Analyzing Dolphins’ First Preseason Drive

The Miami Dolphins converted on their first offensive drive this season for a touchdown against the Chicago Bears. What stood out from the drive?

The Miami Dolphins did something they rarely do on their first drive. They converted it into a touchdown.No Tony Sparano field goal. They actually had the guts and marched it in on fourth and goal. Let’s look at the drives most telling moments.

Quarterback

Ryan Tannehill was way above average on this drive. He had one bad play, and that was when he telegraphed a screen pass to Jarvis Landry on the outside that was nearly intercepted by Jared Allen. TO be honest, I didn’t like the play call because Landry was the only option on the play, leaving Tannehill without a second check down or safety net. Still, he should have thrown it away. Other than that, his pocket presence was spot on, and his accuracy was almost perfect. He stood in the pocket and delivered strike after strike into the hands of his receivers, including a beautiful 19 yard strike to Greg Jennings. Tannehill’s best moment? Pulling the ball down and running for the first down on third and two at midfield. He kept the drive alive with his wheels, and didn’t force a throw. He felt a sack coming and turned the play into a positive gain.

Grade: A

Running Backs

It was Lamar Miller with the biggest run on the first series, breaking one for 27 yards on a nice cut and a nice burst. However, it was fascinating to see Damien Williams get the carries, especially down near the goal line. Williams got the tough yards when needed, so it looks like they will be the two featured backs heading forward. Both looked good running the ball and blocking.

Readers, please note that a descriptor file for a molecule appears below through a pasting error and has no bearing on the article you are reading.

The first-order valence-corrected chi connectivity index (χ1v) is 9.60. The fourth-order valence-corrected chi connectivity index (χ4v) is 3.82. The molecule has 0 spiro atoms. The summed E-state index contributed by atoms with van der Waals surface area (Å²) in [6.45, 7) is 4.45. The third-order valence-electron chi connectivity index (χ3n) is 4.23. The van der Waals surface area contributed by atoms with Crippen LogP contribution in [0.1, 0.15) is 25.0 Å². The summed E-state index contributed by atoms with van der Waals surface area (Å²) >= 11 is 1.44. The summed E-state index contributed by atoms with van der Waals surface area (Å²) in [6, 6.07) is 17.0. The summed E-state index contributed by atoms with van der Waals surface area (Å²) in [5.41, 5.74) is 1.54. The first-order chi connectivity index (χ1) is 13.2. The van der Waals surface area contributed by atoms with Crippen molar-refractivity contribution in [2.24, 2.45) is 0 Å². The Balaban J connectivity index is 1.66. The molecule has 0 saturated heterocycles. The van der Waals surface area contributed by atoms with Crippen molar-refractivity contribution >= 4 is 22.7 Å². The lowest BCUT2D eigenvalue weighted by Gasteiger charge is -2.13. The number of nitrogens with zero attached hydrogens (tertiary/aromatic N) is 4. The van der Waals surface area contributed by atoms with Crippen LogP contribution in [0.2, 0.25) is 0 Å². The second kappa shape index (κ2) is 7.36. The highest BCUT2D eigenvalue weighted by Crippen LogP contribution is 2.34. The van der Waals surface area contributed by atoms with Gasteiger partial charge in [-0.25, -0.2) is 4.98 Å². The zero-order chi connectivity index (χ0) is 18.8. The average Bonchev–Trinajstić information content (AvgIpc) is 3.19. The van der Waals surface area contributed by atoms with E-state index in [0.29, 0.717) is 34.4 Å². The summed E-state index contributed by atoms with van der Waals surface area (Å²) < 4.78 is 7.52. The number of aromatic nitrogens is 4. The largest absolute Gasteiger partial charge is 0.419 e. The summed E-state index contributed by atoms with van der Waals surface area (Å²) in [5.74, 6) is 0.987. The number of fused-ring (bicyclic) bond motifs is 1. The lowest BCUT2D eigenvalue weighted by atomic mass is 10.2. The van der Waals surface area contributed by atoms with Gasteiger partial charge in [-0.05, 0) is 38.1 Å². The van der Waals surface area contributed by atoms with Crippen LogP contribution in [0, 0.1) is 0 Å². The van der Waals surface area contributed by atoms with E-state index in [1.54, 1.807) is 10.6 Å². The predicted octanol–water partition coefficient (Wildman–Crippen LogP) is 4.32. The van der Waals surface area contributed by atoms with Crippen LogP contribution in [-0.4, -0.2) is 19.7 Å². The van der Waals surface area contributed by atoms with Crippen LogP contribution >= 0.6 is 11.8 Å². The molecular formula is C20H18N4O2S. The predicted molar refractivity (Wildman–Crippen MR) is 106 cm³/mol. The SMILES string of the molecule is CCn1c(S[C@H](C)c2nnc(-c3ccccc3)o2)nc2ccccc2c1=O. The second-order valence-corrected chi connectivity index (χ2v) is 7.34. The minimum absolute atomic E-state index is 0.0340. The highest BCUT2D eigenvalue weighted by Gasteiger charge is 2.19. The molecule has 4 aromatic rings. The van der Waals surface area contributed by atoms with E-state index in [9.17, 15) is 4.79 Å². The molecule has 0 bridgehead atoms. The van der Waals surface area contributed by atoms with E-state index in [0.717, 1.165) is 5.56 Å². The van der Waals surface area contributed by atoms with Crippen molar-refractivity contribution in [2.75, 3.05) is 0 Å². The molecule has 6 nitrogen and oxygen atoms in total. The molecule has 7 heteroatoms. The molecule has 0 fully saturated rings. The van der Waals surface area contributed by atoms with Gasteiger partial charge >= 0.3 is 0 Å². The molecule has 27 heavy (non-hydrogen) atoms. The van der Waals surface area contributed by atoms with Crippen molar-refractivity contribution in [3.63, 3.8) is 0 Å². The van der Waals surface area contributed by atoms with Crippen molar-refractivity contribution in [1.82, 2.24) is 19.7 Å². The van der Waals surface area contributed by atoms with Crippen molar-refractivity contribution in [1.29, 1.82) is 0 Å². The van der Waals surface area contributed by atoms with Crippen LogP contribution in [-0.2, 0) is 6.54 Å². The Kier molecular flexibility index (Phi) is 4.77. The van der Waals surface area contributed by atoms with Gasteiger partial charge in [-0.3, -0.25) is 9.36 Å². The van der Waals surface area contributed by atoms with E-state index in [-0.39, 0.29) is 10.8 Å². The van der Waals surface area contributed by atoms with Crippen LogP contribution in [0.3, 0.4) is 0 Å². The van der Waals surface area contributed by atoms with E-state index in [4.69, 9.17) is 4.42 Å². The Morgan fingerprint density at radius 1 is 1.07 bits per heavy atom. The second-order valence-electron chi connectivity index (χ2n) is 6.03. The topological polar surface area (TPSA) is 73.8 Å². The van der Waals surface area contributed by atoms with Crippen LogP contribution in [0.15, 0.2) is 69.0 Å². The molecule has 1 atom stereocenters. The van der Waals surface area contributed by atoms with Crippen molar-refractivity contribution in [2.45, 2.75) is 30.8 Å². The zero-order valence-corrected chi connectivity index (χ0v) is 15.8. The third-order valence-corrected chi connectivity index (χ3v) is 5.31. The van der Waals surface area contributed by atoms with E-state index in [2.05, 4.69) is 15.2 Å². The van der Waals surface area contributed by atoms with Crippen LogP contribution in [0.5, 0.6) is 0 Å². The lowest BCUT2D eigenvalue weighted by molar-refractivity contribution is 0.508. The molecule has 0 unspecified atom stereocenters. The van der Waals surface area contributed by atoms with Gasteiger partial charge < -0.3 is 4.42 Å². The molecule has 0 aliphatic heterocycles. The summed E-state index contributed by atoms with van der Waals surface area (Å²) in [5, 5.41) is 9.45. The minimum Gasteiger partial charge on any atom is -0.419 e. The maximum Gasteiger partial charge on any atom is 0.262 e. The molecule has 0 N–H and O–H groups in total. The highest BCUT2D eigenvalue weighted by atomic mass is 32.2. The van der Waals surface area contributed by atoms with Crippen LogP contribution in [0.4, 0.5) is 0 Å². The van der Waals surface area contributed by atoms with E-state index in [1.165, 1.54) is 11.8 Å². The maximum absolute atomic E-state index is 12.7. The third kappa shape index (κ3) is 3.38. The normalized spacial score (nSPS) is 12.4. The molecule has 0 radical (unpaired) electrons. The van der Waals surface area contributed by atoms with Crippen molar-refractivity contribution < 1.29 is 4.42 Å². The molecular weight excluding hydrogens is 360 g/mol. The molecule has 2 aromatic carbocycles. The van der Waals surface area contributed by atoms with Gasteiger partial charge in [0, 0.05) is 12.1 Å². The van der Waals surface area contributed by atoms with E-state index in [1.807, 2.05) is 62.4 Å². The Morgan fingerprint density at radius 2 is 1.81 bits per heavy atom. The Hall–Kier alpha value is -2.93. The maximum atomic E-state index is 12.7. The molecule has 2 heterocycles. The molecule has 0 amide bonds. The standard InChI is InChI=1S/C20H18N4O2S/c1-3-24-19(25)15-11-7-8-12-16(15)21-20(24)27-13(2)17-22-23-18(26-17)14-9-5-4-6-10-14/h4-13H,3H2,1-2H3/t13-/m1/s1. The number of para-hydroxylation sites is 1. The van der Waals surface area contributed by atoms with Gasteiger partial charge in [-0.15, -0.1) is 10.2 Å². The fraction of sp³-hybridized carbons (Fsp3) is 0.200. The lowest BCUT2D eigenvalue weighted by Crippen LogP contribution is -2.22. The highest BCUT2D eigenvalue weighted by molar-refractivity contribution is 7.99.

Grade: A-

Wide Receivers

Greg Jennings still runs some of the most polished routes in the NFL. Dion Sims is emerging as more than just a blocking and goal line tight end, as he was very active on third down in the first series. Looks like he may pass Cameron as Miami’s number one tight end. Rishard Matthews is also making a case to climb this incredibly deep Dolphins receiving corps, as he logged a couple catches. Overall, the wide receivers looked sound. Without Stills or Parker healthy yet, this unit will only get better. They looked in sync with Tannehill.

Grade: A-

Offensive Line

Holding calls on Billy Turner (near the goal line) and Jason Fox almost stunted the Dolphins’ first drive. They really looked like the odd men out on these two plays, but other than that this unit looked pretty good. Replace Fox with Albert and give Turner a few more snaps and this unit will become one of the AFC’s best. Still, those penalties can’t happen, and Miami will need to limit them moving forward. As for run blocking, this unit looked fantastic. They opened multiple holes for Lamar Miller on his 27 yard burst, and other than the first run that was for a loss, they ran the ball with will.

Grade: B

Coaching and Play Calling

This was the most exciting part. On fourth down and goal, Joe Philbin didn’t even hesitate. He trusted his offense, and he went for it on fourth down. And guess what? Tannehill delivered on the smartest play call of the drive, hitting Landry on the outside on a simple comeback route. It was quick, it was simple and it worked. My hat goes off to Joe Philbin, who proved with that play that he does have the guts to win games. I know it is preseason and just one drive, but it really showed what the Dolphins can do in big situations.

On a side note, Bill Lazor is becoming one of the league’s up and coming coordinators. He called a seriously impressive drive, and had the right play for every situation. His running plays were inventive and unique, and he and Tannehill looked to be on the same page. The Dolphins need to secure Lazor for the future, because he will be a head coaching candidate after this season.


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